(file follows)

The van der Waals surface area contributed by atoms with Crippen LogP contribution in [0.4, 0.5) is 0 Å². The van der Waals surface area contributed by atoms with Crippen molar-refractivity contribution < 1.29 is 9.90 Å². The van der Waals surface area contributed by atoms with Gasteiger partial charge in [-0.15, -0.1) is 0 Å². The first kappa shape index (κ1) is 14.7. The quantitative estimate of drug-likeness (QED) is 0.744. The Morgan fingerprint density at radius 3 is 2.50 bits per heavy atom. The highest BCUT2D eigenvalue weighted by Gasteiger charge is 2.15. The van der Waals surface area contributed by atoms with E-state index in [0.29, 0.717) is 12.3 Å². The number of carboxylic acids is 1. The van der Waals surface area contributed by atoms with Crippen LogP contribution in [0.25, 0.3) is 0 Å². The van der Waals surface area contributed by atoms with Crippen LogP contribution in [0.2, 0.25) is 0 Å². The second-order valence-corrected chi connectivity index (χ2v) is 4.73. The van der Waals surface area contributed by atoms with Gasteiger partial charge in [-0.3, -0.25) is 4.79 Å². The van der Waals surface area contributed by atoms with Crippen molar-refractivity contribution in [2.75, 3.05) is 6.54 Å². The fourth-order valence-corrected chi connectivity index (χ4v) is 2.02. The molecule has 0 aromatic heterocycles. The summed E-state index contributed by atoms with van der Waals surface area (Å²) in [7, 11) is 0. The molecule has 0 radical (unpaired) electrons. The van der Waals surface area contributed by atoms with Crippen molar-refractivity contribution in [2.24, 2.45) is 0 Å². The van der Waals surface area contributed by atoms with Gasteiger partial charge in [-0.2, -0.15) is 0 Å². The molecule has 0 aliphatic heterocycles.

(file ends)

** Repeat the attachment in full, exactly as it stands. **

The van der Waals surface area contributed by atoms with Crippen LogP contribution in [0.4, 0.5) is 0 Å². The van der Waals surface area contributed by atoms with Crippen molar-refractivity contribution < 1.29 is 9.90 Å². The van der Waals surface area contributed by atoms with Gasteiger partial charge in [-0.15, -0.1) is 0 Å². The first kappa shape index (κ1) is 14.7. The quantitative estimate of drug-likeness (QED) is 0.744. The Morgan fingerprint density at radius 3 is 2.50 bits per heavy atom. The highest BCUT2D eigenvalue weighted by Gasteiger charge is 2.15. The van der Waals surface area contributed by atoms with E-state index in [0.29, 0.717) is 12.3 Å². The number of carboxylic acids is 1. The van der Waals surface area contributed by atoms with Crippen LogP contribution in [0.25, 0.3) is 0 Å². The van der Waals surface area contributed by atoms with Crippen LogP contribution in [0.2, 0.25) is 0 Å². The second-order valence-corrected chi connectivity index (χ2v) is 4.73. The van der Waals surface area contributed by atoms with Gasteiger partial charge in [-0.3, -0.25) is 4.79 Å². The van der Waals surface area contributed by atoms with Crippen molar-refractivity contribution in [2.75, 3.05) is 6.54 Å². The fourth-order valence-corrected chi connectivity index (χ4v) is 2.02. The molecule has 0 aromatic heterocycles. The summed E-state index contributed by atoms with van der Waals surface area (Å²) in [7, 11) is 0. The molecule has 0 radical (unpaired) electrons. The van der Waals surface area contributed by atoms with Crippen molar-refractivity contribution in [2.24, 2.45) is 0 Å². The van der Waals surface area contributed by atoms with Gasteiger partial charge in [-0.2, -0.15) is 0 Å². The molecule has 0 aliphatic heterocycles.